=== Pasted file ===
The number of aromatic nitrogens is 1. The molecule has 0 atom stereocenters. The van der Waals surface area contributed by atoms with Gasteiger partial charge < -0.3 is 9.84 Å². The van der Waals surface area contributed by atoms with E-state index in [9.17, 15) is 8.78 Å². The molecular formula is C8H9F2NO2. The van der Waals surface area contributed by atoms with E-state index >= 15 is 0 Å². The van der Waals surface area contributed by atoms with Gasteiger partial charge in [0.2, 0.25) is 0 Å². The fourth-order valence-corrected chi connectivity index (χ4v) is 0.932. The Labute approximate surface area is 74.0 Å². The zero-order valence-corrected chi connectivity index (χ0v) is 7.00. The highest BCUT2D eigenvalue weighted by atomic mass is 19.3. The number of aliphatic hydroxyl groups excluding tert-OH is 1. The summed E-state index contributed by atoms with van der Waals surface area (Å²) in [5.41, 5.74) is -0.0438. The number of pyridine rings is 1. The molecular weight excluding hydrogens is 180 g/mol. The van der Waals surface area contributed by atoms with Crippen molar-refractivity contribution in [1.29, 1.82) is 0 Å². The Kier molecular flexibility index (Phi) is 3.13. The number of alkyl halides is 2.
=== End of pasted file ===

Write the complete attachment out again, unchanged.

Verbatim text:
The number of aromatic nitrogens is 1. The molecule has 0 atom stereocenters. The van der Waals surface area contributed by atoms with Gasteiger partial charge < -0.3 is 9.84 Å². The van der Waals surface area contributed by atoms with E-state index in [9.17, 15) is 8.78 Å². The molecular formula is C8H9F2NO2. The van der Waals surface area contributed by atoms with E-state index >= 15 is 0 Å². The van der Waals surface area contributed by atoms with Gasteiger partial charge in [0.2, 0.25) is 0 Å². The fourth-order valence-corrected chi connectivity index (χ4v) is 0.932. The Labute approximate surface area is 74.0 Å². The zero-order valence-corrected chi connectivity index (χ0v) is 7.00. The highest BCUT2D eigenvalue weighted by atomic mass is 19.3. The number of aliphatic hydroxyl groups excluding tert-OH is 1. The summed E-state index contributed by atoms with van der Waals surface area (Å²) in [5.41, 5.74) is -0.0438. The number of pyridine rings is 1. The molecular weight excluding hydrogens is 180 g/mol. The van der Waals surface area contributed by atoms with Crippen molar-refractivity contribution in [1.29, 1.82) is 0 Å². The Kier molecular flexibility index (Phi) is 3.13. The number of alkyl halides is 2.